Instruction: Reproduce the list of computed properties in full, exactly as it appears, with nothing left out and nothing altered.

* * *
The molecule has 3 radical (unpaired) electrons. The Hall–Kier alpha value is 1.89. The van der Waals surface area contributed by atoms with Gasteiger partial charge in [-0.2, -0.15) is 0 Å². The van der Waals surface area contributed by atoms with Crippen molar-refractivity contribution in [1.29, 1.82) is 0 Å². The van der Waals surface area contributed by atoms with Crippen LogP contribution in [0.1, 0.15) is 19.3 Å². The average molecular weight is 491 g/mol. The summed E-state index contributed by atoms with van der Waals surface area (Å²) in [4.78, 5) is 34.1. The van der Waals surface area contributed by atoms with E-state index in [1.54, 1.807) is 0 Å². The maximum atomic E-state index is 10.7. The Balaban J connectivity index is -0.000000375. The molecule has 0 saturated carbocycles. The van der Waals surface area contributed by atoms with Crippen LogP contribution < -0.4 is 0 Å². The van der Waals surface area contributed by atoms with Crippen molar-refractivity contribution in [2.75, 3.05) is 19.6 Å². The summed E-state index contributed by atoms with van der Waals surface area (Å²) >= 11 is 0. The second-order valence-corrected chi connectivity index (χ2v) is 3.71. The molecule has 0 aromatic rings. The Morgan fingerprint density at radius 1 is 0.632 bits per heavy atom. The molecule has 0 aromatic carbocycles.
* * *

The molecule has 3 radical (unpaired) electrons. The Hall–Kier alpha value is 1.89. The van der Waals surface area contributed by atoms with Gasteiger partial charge in [-0.2, -0.15) is 0 Å². The van der Waals surface area contributed by atoms with Crippen molar-refractivity contribution in [1.29, 1.82) is 0 Å². The van der Waals surface area contributed by atoms with Crippen LogP contribution in [0.1, 0.15) is 19.3 Å². The average molecular weight is 491 g/mol. The summed E-state index contributed by atoms with van der Waals surface area (Å²) in [4.78, 5) is 34.1. The van der Waals surface area contributed by atoms with E-state index in [1.54, 1.807) is 0 Å². The maximum atomic E-state index is 10.7. The Balaban J connectivity index is -0.000000375. The molecule has 0 saturated carbocycles. The van der Waals surface area contributed by atoms with Crippen LogP contribution < -0.4 is 0 Å². The van der Waals surface area contributed by atoms with Crippen molar-refractivity contribution in [2.75, 3.05) is 19.6 Å². The summed E-state index contributed by atoms with van der Waals surface area (Å²) >= 11 is 0. The second-order valence-corrected chi connectivity index (χ2v) is 3.71. The molecule has 0 aromatic rings. The Morgan fingerprint density at radius 1 is 0.632 bits per heavy atom. The molecule has 0 aromatic carbocycles.